Sheriff (video game)

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Sheriff
Arcade flyer of Sheriff.
Arcade flyer of Sheriff
Developer(s) Nintendo R&D1
Publisher(s) Nintendo (Japan, Europe)
Exidy (North America)
Designer(s) Genyo Takeda[1]
Artist(s) Shigeru Miyamoto
Platform(s) Arcade
Release
Genre(s) Multi-directional shooter
Mode(s) Single-player,
Two-player[5]
Cabinet Up-right, Cocktail
Arcade system Nintendo 8080[6]
CPU 8080 @ 2.016 MHz,
8035 @ 400 kHz[2]
Sound SN76477 @ 400 kHz,
DAC @ 400 kHz,[2]
Mono[5]
Display Raster (vertical),
224×256 resolution,
8 out of 1024 colors[6]

Sheriff (Japanese: シェリフ), also known as Bandido, is an 1979 arcade game by Nintendo. It is one of a group of Western-themed video games from the 1970s, preceded by at least Western Gun, Outlaw, and Boot Hill. The player controls a county sheriff tasked with defense of a town against bandits, to rescue the captured woman.

Gameplay[edit]

Screenshot of Sheriff.

The game's concept is Nintendo's first damsel in distress theme, predating Donkey Kong (1981). The player controls a sheriff character against a gang of attacking bandits, to defend the town and rescue the captured woman.[7][8]

Sheriff distinctly features independent dual-joystick controls, which is a configuration unusual for arcade games and nonexistent in consoles at the time. One joystick moves the character and one aims and fires, each in eight separate directions, allowing the sheriff to walk in one direction while shooting in another.[8] The movement joystick is set with a considerable time delay before moving.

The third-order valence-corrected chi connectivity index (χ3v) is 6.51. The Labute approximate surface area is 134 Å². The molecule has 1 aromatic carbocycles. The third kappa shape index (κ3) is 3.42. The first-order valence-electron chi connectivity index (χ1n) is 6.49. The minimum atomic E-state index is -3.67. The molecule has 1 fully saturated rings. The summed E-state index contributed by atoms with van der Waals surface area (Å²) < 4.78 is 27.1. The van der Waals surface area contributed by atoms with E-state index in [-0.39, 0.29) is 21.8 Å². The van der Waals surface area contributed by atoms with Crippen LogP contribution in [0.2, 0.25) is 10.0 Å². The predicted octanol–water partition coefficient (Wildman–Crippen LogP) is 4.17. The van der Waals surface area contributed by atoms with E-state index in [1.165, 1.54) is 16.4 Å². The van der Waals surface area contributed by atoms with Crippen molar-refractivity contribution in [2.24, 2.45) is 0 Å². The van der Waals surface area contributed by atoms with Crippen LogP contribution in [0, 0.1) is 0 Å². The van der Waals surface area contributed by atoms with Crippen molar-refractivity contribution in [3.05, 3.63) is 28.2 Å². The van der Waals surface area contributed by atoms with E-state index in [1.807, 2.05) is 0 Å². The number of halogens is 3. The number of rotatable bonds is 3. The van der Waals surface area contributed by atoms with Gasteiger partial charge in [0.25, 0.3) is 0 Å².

16 bandits surround the outer rim, marked by a dotted barricade. Bullets from either the sheriff or the bandits can destroy these barriers, and they can function as defensive walls or aiming obstacles for the player. Unbreakable bricks also exist on the midpoint of each side of the screen, and display the current level number.

The basic action taken by the enemy bandits is to walk around the outer rim while firing bullets at the sheriff, but they will sometimes enter into the central area, along with a change in game music. The sheriff must avoid touching the bandits, dodge bullets, and shoot all 16 bandits to complete each level.

Development[edit]

The game was developed by Nintendo R&D1 in 1979, designed by Genyo Takeda with art by Shigeru Miyamoto.[1] Some sources[9][10][11] assert that Ikegami Tsushinki also did design work on Sheriff.

Release[edit]

The game was originally released in two formats: an upright cabinet and a cocktail (tabletop) version. These versions were imported to Europe and Asia. In the UK, Sheriff was licensed for production and distribution by Bell-Fruit Manufacturing in an upright cabinet. Bell-Fruit's core product range at the time was fruit/slot machines. Sheriff (and later Puckman) marked the company's first, and short lived, diversification into the market of video games as licensee, so the cabinet design for this territory differs considerably from that of the Japanese version. Although it features the same marquee and bezel design, it shares many properties more commonly associated with slot machines, such as a lack of side art or cabinet decals. However, the game's title in this region remains unchanged as Sheriff.

Sequels[edit]